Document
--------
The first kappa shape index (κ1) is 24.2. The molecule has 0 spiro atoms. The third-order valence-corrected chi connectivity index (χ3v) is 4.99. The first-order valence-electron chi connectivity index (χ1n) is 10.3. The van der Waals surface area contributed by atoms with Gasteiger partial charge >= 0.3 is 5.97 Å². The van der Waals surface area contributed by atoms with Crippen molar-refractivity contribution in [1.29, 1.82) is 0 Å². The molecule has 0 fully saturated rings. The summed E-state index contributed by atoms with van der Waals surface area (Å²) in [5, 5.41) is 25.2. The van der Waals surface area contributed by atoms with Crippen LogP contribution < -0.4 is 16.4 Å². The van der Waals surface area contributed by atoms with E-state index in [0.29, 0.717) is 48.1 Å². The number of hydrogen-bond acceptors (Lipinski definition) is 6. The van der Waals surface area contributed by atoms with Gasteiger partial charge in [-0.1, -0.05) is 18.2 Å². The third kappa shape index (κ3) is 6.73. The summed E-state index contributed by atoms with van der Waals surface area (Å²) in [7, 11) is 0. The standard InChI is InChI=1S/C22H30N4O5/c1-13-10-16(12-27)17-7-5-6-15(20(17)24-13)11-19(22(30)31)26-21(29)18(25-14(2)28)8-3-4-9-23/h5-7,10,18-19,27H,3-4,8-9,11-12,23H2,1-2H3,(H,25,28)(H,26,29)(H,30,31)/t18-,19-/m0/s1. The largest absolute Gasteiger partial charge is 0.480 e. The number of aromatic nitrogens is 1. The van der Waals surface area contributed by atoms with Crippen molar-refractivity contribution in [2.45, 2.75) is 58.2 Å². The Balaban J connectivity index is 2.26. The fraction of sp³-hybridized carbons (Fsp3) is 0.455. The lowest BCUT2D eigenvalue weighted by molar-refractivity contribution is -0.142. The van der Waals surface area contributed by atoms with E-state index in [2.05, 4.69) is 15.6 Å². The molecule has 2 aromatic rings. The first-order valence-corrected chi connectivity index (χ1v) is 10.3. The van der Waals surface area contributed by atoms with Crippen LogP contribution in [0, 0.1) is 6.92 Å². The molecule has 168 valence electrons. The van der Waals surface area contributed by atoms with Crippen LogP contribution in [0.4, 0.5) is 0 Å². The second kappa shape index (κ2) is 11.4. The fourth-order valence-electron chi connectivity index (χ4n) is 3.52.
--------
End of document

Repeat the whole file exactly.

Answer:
The first kappa shape index (κ1) is 24.2. The molecule has 0 spiro atoms. The third-order valence-corrected chi connectivity index (χ3v) is 4.99. The first-order valence-electron chi connectivity index (χ1n) is 10.3. The van der Waals surface area contributed by atoms with Gasteiger partial charge >= 0.3 is 5.97 Å². The van der Waals surface area contributed by atoms with Crippen molar-refractivity contribution in [1.29, 1.82) is 0 Å². The molecule has 0 fully saturated rings. The summed E-state index contributed by atoms with van der Waals surface area (Å²) in [5, 5.41) is 25.2. The van der Waals surface area contributed by atoms with Crippen LogP contribution < -0.4 is 16.4 Å². The van der Waals surface area contributed by atoms with E-state index in [0.29, 0.717) is 48.1 Å². The number of hydrogen-bond acceptors (Lipinski definition) is 6. The van der Waals surface area contributed by atoms with Gasteiger partial charge in [-0.1, -0.05) is 18.2 Å². The third kappa shape index (κ3) is 6.73. The summed E-state index contributed by atoms with van der Waals surface area (Å²) in [7, 11) is 0. The standard InChI is InChI=1S/C22H30N4O5/c1-13-10-16(12-27)17-7-5-6-15(20(17)24-13)11-19(22(30)31)26-21(29)18(25-14(2)28)8-3-4-9-23/h5-7,10,18-19,27H,3-4,8-9,11-12,23H2,1-2H3,(H,25,28)(H,26,29)(H,30,31)/t18-,19-/m0/s1. The largest absolute Gasteiger partial charge is 0.480 e. The number of aromatic nitrogens is 1. The van der Waals surface area contributed by atoms with Crippen molar-refractivity contribution in [2.45, 2.75) is 58.2 Å². The Balaban J connectivity index is 2.26. The fraction of sp³-hybridized carbons (Fsp3) is 0.455. The lowest BCUT2D eigenvalue weighted by molar-refractivity contribution is -0.142. The van der Waals surface area contributed by atoms with E-state index in [2.05, 4.69) is 15.6 Å². The molecule has 2 aromatic rings. The first-order valence-corrected chi connectivity index (χ1v) is 10.3. The van der Waals surface area contributed by atoms with Crippen LogP contribution in [0, 0.1) is 6.92 Å². The molecule has 168 valence electrons. The van der Waals surface area contributed by atoms with Crippen LogP contribution in [0.4, 0.5) is 0 Å². The second kappa shape index (κ2) is 11.4. The fourth-order valence-electron chi connectivity index (χ4n) is 3.52.